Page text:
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Book Review: The Illusionist's Apprentice

The Illusionist's Apprentice by Kristy Cambron (4 star review)

The Illusionist's Apprentice

written by Kristy Cambron

356 pages // published in 2017 // historical fiction


Harry Houdini’s one-time apprentice holds fantastic secrets about the greatest illusionist in the world. But someone wants to claim them . . . or silence her before she can reveal them on her own.

Boston, 1926. Jenny “Wren” Lockhart is a bold eccentric—even for a female vaudevillian. As notorious for her inherited wealth and gentleman’s dress as she is for her unsavory upbringing in the back halls of a vaudeville theater, Wren lives in a world that challenges all manner of conventions.

In the months following Houdini’s death, Wren is drawn into a web of mystery surrounding a spiritualist by the name of Horace Stapleton, a man defamed by Houdini’s ardent debunking of fraudulent mystics in the years leading up to his death. But in a public illusion that goes terribly wrong, one man is dead and another stands charged with his murder. Though he’s known as one of her teacher’s greatest critics, Wren must decide to become the one thing she never wanted to be: Stapleton’s defender.

Forced to team up with the newly formed FBI, Wren races against time and an unknown enemy, all to prove the innocence of a hated man. In a world of illusion, of the vaudeville halls that showcase the flamboyant and the strange, Wren’s carefully constructed world threatens to collapse around her.

Layered with mystery, illusion, and the artistry of the Jazz Age’s bygone vaudeville era, The Illusionist’s Apprentice is a journey through love and loss and the underpinnings of faith on each life’s stage.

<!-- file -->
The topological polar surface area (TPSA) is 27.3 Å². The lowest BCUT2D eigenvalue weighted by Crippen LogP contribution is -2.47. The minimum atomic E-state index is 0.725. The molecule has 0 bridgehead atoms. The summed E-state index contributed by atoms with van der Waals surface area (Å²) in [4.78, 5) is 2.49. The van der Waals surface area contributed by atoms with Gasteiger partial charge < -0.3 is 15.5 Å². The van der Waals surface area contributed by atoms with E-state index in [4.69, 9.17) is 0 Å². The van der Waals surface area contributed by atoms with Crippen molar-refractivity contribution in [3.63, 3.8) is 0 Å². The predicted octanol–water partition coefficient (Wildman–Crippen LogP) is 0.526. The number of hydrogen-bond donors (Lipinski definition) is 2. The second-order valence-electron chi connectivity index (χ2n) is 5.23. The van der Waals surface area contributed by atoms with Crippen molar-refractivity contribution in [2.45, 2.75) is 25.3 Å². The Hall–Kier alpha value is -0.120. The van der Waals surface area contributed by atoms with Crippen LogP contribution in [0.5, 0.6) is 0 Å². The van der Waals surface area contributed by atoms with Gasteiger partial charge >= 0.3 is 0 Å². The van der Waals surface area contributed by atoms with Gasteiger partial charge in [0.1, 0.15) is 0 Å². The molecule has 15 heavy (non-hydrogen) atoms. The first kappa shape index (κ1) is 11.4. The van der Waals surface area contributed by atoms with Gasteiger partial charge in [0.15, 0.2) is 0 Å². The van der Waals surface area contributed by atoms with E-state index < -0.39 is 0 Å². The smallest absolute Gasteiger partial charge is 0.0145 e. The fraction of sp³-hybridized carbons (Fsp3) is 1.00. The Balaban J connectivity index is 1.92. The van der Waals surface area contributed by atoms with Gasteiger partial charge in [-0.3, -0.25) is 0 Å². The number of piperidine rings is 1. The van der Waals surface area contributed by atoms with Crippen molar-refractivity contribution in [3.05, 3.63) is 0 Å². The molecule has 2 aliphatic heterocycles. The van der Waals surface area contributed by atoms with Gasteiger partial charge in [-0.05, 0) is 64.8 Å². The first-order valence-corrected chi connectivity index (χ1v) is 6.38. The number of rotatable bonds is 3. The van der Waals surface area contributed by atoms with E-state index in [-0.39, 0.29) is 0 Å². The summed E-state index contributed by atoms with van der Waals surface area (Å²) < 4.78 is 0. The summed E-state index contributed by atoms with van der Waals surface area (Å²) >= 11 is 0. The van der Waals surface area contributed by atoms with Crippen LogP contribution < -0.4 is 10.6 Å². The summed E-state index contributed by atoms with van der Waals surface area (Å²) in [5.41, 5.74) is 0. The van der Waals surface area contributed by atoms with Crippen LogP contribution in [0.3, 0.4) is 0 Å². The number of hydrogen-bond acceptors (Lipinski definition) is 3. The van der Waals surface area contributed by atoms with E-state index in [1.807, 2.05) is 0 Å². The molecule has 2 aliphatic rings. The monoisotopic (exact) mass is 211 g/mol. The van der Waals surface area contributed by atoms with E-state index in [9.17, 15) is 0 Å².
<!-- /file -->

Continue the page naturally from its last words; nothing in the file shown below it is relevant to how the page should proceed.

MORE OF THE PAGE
My Review

4 Star Rating

It's the Jazz Age in Boston, Massachusetts. The great Harry Houdini, has left the earth, but his secrets still abound. Some people would kill to know such secrets...

Jenny Lockhart is a one-of-a-kind woman. She lives in a world pioneered by men, her life inspired by and propelled forward by Houdini himself. Socially, she is different than others; her dress resembles more of a classy man's than a woman's with flowing skirts. She lives fairly secluded when she's not performing her talent on stage.

What a bold woman that Jenny is! To be so independent, and to lead such a lonely life... my, my! By social standards, it would have been harder to accomplish this in the 20s than in modern day times, but she worked through it and did it by herself. Plus, she deals with the lemons that life gives her, even including villains, murder, and conniving plots to steal away her many secrets.

“A hero never causes hurt; she only lessens it.”

There are loads of references to illusions (true illusionist's don't approve of calling it magic, mind you), to the entertainment business in general, like vaudeville, and to the rush of spiritualism that was spreading around in that time period. These topics are not for everyone. I found it rather fascinating though, and I picked up on key historical elements and interesting tidbits about a world I didn't quite know about before. Also, I thought that the setting was so unique... it's not a story that takes place around Houdini's life, no! It only begins after he dies. As in, just the mention of his legend will always continue spreading the art of illusion and cloaked mystery.

“It's how we live that will convince them what is truth and what is an illusion.”

While The Illusionist's Apprentice does fall under the Christian fiction genre in a catalog, it is in no way preachy, as some similar books are. Honestly, I was slightly crestfallen while reading chapter after chapter, not finding too much spiritual food to go along with the story. I did find a spiritual message after all though, and the book was redeemed for me. Basically, it's a very clean read, and I think anyone (no matter your religious beliefs) could enjoy the story without feeling preached at.

Overall? I've now learned that Kristy Cambron is an excellent author. I would be pleased to read another of her books one day.

Thanks to NetGalley for a free copy of this book; I was not required to post a review.

Available on Amazon in paperback, e-book, and audio format.

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